11.3 took 5 goes to install, doesn't boot without assistance and can't upgrade

I had a working setup of opensuse 11.0, dual booting using grub installed on the home partition. I tried to install 11.3 from the coverdisc of linux format (LXFDVD136). It took 5 goes before the install succeeded. Mostly stopping at the “boot installed system” stage.
I put 11.3 on a formatted partition in the same place as 11.0, and put grub there too.
The system will not boot without assistance. I have to use a supergrub disc and tell it which partition to boot. If I use boot linux from supergrub I get the Grub error message 15 file not found. Supergrub CAN find windows and it boots with the win command.
Automatic and yast initiated attempts to check for software upgrades are blocked by the application with pid 4587.

If you can boot to SUSE and get this info:

Open a terminal and become su -

fdisk -l


cat /boot/grub/menu.lst

You could just try this:
Re-Install Grub Quickly with Parted Magic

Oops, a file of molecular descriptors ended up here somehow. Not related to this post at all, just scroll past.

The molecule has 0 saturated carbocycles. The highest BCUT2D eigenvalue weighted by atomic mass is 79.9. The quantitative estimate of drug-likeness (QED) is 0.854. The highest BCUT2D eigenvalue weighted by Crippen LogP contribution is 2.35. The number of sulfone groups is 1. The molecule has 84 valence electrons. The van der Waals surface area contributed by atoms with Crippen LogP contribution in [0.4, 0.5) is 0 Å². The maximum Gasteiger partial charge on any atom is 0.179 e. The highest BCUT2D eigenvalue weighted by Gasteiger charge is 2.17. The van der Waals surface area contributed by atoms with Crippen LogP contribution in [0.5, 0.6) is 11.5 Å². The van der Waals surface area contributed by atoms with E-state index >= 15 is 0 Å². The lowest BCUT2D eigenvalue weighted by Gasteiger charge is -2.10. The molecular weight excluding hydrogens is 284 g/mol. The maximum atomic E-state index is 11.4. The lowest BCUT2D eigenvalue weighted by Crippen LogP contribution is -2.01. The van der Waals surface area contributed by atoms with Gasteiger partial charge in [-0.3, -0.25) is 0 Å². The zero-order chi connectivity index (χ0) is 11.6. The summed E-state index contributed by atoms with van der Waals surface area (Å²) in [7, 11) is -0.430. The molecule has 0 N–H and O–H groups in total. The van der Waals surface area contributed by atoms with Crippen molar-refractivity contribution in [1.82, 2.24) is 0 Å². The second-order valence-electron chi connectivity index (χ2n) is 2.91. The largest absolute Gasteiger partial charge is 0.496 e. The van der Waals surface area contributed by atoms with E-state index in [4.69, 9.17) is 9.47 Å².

On 2010-10-10 20:06, caf4926 wrote:
> If you can boot to SUSE and get this info:
> Open a terminal and become su -
> Code:
> --------------------
> fdisk -l
> --------------------
> and
> Code:
> --------------------
> cat /boot/grub/menu.lst
> --------------------

And “file -s /dev/sd*”.

Cheers / Saludos,

Carlos E. R.
(from 11.2 x86_64 “Emerald” at Telcontar)

I re-installed from scratch using the same DVD. This time I let the installer put Grub in the MBR. It didn’t sabotage the boot of Vista (as earlier versions did) and the installer correctly identified the partition where Vista is installed.

I wish I had done that in the first place, thank you to everyone who replied.

There is still a minor problem with the updater (on first install). It pretends to be looking for updates and will not be closed. In so doing it blocks the access of manual updates through Yast. The cure is to re-boot.

Thats rather dastic. If it is running in the lower right corner of your desktop (as it does in KDE) then simply close it. Or worst comes to worst type:

ps -A

(note that is a capital ‘A’) and then identify the process ID.

For examle, lets say it is ID 3711 called kupdateapplet as you see something like:

 3711 ?        00:00:01 kupdateapplet

then you can kill it by typing:

kill -9 3711

Its a lot faster than rebooting. :slight_smile: